The Bird’s Nest continues the collaboration between installation artist Jan-Erik Andersson and sound artist Shawn Decker. This is a site-specific public work that includes sculptural and sound elements. This particular version of the nest, which has also been shown in Berlin (at the Klosterstrasse Ruine), at the Kiasma museum in Helsinki, and at Hyvinkaa, Finland (in the Central Plaza), was shown as an outdoor version for the first time at Wakefield Public Arts (Wakefield, UK) in 2004, where it was situated just outside the Public Arts Center.
The Bird’s Nest in part explores new ways of developing architecture based on forms found in nature. These forms are combined with kinetic sound works that are likewise derived directly from natural processes. The artists see these acoustic and kinetic elements as functioning within the context of architecture as a kind of ornamentation, broadening of the concept of the “ornament” to include sound and rhythm.
Although the Bird’s Nest looks chaotic, it is made of a single, geometric, triangular shaped wooden ”module". The concept of the module has been widely used in modernist architecture, resulting in monotonous buildings with repeated patterns. In the “Bird’s Nest” structure, however, the arrangement of the triangular "modules" in a semi-chaotic manner creates a space which is more organic – and rooted in structures found within natural systems.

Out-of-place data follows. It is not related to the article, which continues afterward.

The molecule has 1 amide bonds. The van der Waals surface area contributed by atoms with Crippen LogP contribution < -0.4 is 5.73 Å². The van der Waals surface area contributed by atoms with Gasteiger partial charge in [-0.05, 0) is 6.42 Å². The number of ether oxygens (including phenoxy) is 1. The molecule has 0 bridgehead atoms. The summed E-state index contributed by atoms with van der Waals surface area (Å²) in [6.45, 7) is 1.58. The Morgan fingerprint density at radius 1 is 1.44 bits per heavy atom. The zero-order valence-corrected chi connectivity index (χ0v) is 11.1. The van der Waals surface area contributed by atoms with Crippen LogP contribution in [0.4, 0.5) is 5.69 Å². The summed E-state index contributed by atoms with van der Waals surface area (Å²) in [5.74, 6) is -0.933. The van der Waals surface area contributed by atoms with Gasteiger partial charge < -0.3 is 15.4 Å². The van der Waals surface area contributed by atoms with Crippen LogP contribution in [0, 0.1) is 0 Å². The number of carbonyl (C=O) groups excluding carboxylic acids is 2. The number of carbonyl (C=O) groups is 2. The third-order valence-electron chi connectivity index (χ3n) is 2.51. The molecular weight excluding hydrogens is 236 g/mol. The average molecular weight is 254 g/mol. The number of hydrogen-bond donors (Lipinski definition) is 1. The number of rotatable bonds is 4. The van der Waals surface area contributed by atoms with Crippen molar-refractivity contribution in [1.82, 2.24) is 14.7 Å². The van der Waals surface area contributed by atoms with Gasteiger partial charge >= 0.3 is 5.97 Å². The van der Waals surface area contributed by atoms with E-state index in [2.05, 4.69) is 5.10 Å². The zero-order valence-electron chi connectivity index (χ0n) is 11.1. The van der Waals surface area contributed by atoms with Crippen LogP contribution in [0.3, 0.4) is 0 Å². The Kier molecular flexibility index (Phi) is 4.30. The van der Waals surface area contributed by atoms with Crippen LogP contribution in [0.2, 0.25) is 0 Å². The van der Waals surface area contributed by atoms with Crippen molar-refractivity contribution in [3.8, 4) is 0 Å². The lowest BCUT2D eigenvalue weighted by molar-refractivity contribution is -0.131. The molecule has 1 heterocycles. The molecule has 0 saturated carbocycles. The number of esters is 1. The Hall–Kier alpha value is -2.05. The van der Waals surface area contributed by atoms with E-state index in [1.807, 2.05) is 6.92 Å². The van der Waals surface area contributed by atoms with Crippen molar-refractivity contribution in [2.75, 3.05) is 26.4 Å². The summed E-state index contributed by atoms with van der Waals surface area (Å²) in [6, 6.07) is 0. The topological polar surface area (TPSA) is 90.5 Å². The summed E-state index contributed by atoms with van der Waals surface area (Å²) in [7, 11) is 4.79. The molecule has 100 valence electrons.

Visitors are invited to sit down inside the Nest and experience the transparency of the structure and how it allows the surrounding environment to be a part of the experience, yet held at a distance as well. In this version of the nest, the transparency of the nest, and the juxtaposition of the nest sounds with those of the surrounding environment are particularly interesting.
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